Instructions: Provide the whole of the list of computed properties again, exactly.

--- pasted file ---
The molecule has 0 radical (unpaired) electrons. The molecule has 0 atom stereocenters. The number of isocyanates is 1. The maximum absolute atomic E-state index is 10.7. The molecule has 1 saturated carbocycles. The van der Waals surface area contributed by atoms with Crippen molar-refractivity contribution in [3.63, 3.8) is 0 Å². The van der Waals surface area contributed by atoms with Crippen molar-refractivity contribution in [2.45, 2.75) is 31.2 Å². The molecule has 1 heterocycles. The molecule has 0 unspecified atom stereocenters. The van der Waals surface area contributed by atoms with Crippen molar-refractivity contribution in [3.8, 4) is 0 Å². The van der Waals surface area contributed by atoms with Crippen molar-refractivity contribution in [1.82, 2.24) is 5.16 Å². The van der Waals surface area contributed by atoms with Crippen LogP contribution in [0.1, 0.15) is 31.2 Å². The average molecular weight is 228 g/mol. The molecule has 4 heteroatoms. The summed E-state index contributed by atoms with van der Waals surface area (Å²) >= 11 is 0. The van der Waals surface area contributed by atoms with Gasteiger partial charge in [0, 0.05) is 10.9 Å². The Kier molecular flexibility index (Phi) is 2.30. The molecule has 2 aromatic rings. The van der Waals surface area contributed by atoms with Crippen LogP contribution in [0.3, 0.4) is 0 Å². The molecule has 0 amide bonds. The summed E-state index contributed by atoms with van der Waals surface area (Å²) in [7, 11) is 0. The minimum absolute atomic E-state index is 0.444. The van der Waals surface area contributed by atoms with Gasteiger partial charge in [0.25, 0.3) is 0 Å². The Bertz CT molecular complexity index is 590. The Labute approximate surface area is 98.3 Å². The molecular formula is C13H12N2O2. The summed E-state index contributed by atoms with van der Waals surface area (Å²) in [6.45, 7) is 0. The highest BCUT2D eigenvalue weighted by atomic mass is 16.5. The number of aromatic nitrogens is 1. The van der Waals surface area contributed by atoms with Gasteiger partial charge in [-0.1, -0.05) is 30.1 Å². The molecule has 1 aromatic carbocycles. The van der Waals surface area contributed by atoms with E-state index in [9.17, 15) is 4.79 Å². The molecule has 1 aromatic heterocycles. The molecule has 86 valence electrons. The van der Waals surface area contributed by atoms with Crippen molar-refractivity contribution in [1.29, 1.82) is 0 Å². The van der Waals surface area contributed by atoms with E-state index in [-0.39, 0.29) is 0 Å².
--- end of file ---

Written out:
The molecule has 0 radical (unpaired) electrons. The molecule has 0 atom stereocenters. The number of isocyanates is 1. The maximum absolute atomic E-state index is 10.7. The molecule has 1 saturated carbocycles. The van der Waals surface area contributed by atoms with Crippen molar-refractivity contribution in [3.63, 3.8) is 0 Å². The van der Waals surface area contributed by atoms with Crippen molar-refractivity contribution in [2.45, 2.75) is 31.2 Å². The molecule has 1 heterocycles. The molecule has 0 unspecified atom stereocenters. The van der Waals surface area contributed by atoms with Crippen molar-refractivity contribution in [3.8, 4) is 0 Å². The van der Waals surface area contributed by atoms with Crippen molar-refractivity contribution in [1.82, 2.24) is 5.16 Å². The van der Waals surface area contributed by atoms with Crippen LogP contribution in [0.1, 0.15) is 31.2 Å². The average molecular weight is 228 g/mol. The molecule has 4 heteroatoms. The summed E-state index contributed by atoms with van der Waals surface area (Å²) >= 11 is 0. The van der Waals surface area contributed by atoms with Gasteiger partial charge in [0, 0.05) is 10.9 Å². The Kier molecular flexibility index (Phi) is 2.30. The molecule has 2 aromatic rings. The van der Waals surface area contributed by atoms with Crippen LogP contribution in [0.3, 0.4) is 0 Å². The molecule has 0 amide bonds. The summed E-state index contributed by atoms with van der Waals surface area (Å²) in [7, 11) is 0. The minimum absolute atomic E-state index is 0.444. The van der Waals surface area contributed by atoms with Gasteiger partial charge in [0.25, 0.3) is 0 Å². The Bertz CT molecular complexity index is 590. The Labute approximate surface area is 98.3 Å². The molecular formula is C13H12N2O2. The summed E-state index contributed by atoms with van der Waals surface area (Å²) in [6.45, 7) is 0. The highest BCUT2D eigenvalue weighted by atomic mass is 16.5. The number of aromatic nitrogens is 1. The van der Waals surface area contributed by atoms with Gasteiger partial charge in [-0.1, -0.05) is 30.1 Å². The molecule has 1 aromatic carbocycles. The van der Waals surface area contributed by atoms with E-state index in [9.17, 15) is 4.79 Å². The molecule has 1 aromatic heterocycles. The molecule has 86 valence electrons. The van der Waals surface area contributed by atoms with Crippen molar-refractivity contribution in [1.29, 1.82) is 0 Å². The van der Waals surface area contributed by atoms with E-state index in [-0.39, 0.29) is 0 Å².